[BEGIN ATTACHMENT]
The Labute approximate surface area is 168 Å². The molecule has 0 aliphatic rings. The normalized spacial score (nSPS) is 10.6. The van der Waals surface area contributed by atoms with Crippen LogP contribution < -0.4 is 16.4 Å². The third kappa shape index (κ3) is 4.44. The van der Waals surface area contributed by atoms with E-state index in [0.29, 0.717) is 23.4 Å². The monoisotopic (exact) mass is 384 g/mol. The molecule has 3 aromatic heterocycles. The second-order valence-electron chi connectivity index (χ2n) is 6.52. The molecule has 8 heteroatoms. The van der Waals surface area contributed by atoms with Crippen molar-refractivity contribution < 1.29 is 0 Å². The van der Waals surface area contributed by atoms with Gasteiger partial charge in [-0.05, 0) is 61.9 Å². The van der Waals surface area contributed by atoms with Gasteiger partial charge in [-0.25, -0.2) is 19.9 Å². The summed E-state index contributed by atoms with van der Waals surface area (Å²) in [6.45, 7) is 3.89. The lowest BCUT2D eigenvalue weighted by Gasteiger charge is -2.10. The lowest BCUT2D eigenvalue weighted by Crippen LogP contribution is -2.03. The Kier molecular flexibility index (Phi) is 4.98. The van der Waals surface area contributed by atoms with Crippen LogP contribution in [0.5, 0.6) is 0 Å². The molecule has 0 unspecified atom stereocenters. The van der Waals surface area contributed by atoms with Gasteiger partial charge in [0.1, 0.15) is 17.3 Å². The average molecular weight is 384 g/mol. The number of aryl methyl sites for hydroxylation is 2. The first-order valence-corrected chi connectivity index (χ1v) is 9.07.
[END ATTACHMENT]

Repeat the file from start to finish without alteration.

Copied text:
The Labute approximate surface area is 168 Å². The molecule has 0 aliphatic rings. The normalized spacial score (nSPS) is 10.6. The van der Waals surface area contributed by atoms with Crippen LogP contribution < -0.4 is 16.4 Å². The third kappa shape index (κ3) is 4.44. The van der Waals surface area contributed by atoms with E-state index in [0.29, 0.717) is 23.4 Å². The monoisotopic (exact) mass is 384 g/mol. The molecule has 3 aromatic heterocycles. The second-order valence-electron chi connectivity index (χ2n) is 6.52. The molecule has 8 heteroatoms. The van der Waals surface area contributed by atoms with Crippen molar-refractivity contribution < 1.29 is 0 Å². The van der Waals surface area contributed by atoms with Gasteiger partial charge in [-0.05, 0) is 61.9 Å². The van der Waals surface area contributed by atoms with Gasteiger partial charge in [-0.25, -0.2) is 19.9 Å². The summed E-state index contributed by atoms with van der Waals surface area (Å²) in [6.45, 7) is 3.89. The lowest BCUT2D eigenvalue weighted by Gasteiger charge is -2.10. The lowest BCUT2D eigenvalue weighted by Crippen LogP contribution is -2.03. The Kier molecular flexibility index (Phi) is 4.98. The van der Waals surface area contributed by atoms with Crippen LogP contribution in [0.5, 0.6) is 0 Å². The molecule has 0 unspecified atom stereocenters. The van der Waals surface area contributed by atoms with Gasteiger partial charge in [0.1, 0.15) is 17.3 Å². The average molecular weight is 384 g/mol. The number of aryl methyl sites for hydroxylation is 2. The first-order valence-corrected chi connectivity index (χ1v) is 9.07.